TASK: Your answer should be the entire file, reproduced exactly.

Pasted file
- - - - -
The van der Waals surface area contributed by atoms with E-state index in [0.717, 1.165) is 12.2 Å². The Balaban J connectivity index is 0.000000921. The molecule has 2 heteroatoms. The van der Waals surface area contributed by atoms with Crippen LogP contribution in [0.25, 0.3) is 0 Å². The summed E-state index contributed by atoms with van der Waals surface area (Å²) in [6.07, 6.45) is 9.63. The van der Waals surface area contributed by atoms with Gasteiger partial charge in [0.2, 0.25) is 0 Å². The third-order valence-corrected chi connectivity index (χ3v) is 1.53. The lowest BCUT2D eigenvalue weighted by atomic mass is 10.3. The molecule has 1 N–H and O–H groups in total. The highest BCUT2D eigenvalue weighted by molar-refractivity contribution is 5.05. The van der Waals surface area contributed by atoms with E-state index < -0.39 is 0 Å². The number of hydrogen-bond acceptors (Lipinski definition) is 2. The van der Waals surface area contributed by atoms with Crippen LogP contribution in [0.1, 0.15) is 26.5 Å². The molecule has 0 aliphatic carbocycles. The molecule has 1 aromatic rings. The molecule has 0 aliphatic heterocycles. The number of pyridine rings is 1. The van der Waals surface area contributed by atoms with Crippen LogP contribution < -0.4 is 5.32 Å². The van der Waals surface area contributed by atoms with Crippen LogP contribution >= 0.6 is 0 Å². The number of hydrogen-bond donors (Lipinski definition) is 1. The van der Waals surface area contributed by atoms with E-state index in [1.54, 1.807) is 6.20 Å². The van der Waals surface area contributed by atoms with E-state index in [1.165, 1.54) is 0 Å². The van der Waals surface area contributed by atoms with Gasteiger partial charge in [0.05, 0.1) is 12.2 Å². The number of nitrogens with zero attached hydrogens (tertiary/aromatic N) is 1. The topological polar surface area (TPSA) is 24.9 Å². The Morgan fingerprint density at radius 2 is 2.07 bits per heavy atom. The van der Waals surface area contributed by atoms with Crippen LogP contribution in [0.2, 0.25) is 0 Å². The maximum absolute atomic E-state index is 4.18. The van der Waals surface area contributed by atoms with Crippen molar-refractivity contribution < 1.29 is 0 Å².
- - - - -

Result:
The van der Waals surface area contributed by atoms with E-state index in [0.717, 1.165) is 12.2 Å². The Balaban J connectivity index is 0.000000921. The molecule has 2 heteroatoms. The van der Waals surface area contributed by atoms with Crippen LogP contribution in [0.25, 0.3) is 0 Å². The summed E-state index contributed by atoms with van der Waals surface area (Å²) in [6.07, 6.45) is 9.63. The van der Waals surface area contributed by atoms with Gasteiger partial charge in [0.2, 0.25) is 0 Å². The third-order valence-corrected chi connectivity index (χ3v) is 1.53. The lowest BCUT2D eigenvalue weighted by atomic mass is 10.3. The molecule has 1 N–H and O–H groups in total. The highest BCUT2D eigenvalue weighted by molar-refractivity contribution is 5.05. The van der Waals surface area contributed by atoms with E-state index < -0.39 is 0 Å². The number of hydrogen-bond acceptors (Lipinski definition) is 2. The van der Waals surface area contributed by atoms with Crippen LogP contribution in [0.1, 0.15) is 26.5 Å². The molecule has 0 aliphatic carbocycles. The molecule has 1 aromatic rings. The molecule has 0 aliphatic heterocycles. The number of pyridine rings is 1. The van der Waals surface area contributed by atoms with Crippen LogP contribution < -0.4 is 5.32 Å². The van der Waals surface area contributed by atoms with Crippen LogP contribution >= 0.6 is 0 Å². The number of hydrogen-bond donors (Lipinski definition) is 1. The van der Waals surface area contributed by atoms with E-state index in [1.54, 1.807) is 6.20 Å². The van der Waals surface area contributed by atoms with E-state index in [1.165, 1.54) is 0 Å². The van der Waals surface area contributed by atoms with Gasteiger partial charge in [0.05, 0.1) is 12.2 Å². The number of nitrogens with zero attached hydrogens (tertiary/aromatic N) is 1. The topological polar surface area (TPSA) is 24.9 Å². The Morgan fingerprint density at radius 2 is 2.07 bits per heavy atom. The van der Waals surface area contributed by atoms with Crippen LogP contribution in [0.2, 0.25) is 0 Å². The maximum absolute atomic E-state index is 4.18. The van der Waals surface area contributed by atoms with Crippen molar-refractivity contribution < 1.29 is 0 Å².